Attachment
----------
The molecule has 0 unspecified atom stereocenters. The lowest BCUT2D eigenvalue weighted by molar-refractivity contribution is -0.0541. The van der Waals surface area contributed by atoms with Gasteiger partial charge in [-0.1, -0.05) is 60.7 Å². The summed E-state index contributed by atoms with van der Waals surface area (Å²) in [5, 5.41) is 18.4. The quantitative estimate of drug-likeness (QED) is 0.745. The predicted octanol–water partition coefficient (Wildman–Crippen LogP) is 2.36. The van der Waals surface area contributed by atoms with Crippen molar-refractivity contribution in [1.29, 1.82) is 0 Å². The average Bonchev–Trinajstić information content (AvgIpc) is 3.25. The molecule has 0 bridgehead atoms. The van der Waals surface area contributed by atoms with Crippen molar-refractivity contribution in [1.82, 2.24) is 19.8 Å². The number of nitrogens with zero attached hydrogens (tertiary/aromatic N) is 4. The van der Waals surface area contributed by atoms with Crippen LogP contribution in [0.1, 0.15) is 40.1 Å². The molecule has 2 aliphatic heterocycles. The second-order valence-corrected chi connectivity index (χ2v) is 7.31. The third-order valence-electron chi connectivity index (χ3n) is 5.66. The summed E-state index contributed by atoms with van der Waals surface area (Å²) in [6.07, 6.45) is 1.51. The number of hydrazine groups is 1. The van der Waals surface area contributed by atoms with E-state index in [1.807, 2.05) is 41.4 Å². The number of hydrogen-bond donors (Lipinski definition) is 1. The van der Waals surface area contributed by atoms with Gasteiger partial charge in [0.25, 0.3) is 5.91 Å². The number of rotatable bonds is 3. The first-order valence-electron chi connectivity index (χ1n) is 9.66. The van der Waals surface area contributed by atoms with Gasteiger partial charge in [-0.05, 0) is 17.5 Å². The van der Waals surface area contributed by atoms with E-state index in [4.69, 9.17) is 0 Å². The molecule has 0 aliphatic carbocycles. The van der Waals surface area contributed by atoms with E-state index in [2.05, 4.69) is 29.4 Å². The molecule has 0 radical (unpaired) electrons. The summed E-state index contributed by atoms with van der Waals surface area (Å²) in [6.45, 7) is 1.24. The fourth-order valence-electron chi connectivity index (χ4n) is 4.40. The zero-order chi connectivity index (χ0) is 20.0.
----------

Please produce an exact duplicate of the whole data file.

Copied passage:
The molecule has 0 unspecified atom stereocenters. The lowest BCUT2D eigenvalue weighted by molar-refractivity contribution is -0.0541. The van der Waals surface area contributed by atoms with Gasteiger partial charge in [-0.1, -0.05) is 60.7 Å². The summed E-state index contributed by atoms with van der Waals surface area (Å²) in [5, 5.41) is 18.4. The quantitative estimate of drug-likeness (QED) is 0.745. The predicted octanol–water partition coefficient (Wildman–Crippen LogP) is 2.36. The van der Waals surface area contributed by atoms with Crippen molar-refractivity contribution in [1.29, 1.82) is 0 Å². The average Bonchev–Trinajstić information content (AvgIpc) is 3.25. The molecule has 0 bridgehead atoms. The van der Waals surface area contributed by atoms with Crippen molar-refractivity contribution in [1.82, 2.24) is 19.8 Å². The number of nitrogens with zero attached hydrogens (tertiary/aromatic N) is 4. The van der Waals surface area contributed by atoms with Crippen LogP contribution in [0.1, 0.15) is 40.1 Å². The molecule has 2 aliphatic heterocycles. The second-order valence-corrected chi connectivity index (χ2v) is 7.31. The third-order valence-electron chi connectivity index (χ3n) is 5.66. The summed E-state index contributed by atoms with van der Waals surface area (Å²) in [6.07, 6.45) is 1.51. The number of hydrazine groups is 1. The van der Waals surface area contributed by atoms with E-state index in [1.807, 2.05) is 41.4 Å². The number of hydrogen-bond donors (Lipinski definition) is 1. The van der Waals surface area contributed by atoms with Gasteiger partial charge in [0.25, 0.3) is 5.91 Å². The number of rotatable bonds is 3. The first-order valence-electron chi connectivity index (χ1n) is 9.66. The van der Waals surface area contributed by atoms with Gasteiger partial charge in [-0.05, 0) is 17.5 Å². The van der Waals surface area contributed by atoms with E-state index in [4.69, 9.17) is 0 Å². The molecule has 0 aliphatic carbocycles. The van der Waals surface area contributed by atoms with E-state index in [2.05, 4.69) is 29.4 Å². The molecule has 0 radical (unpaired) electrons. The summed E-state index contributed by atoms with van der Waals surface area (Å²) in [6.45, 7) is 1.24. The fourth-order valence-electron chi connectivity index (χ4n) is 4.40. The zero-order chi connectivity index (χ0) is 20.0.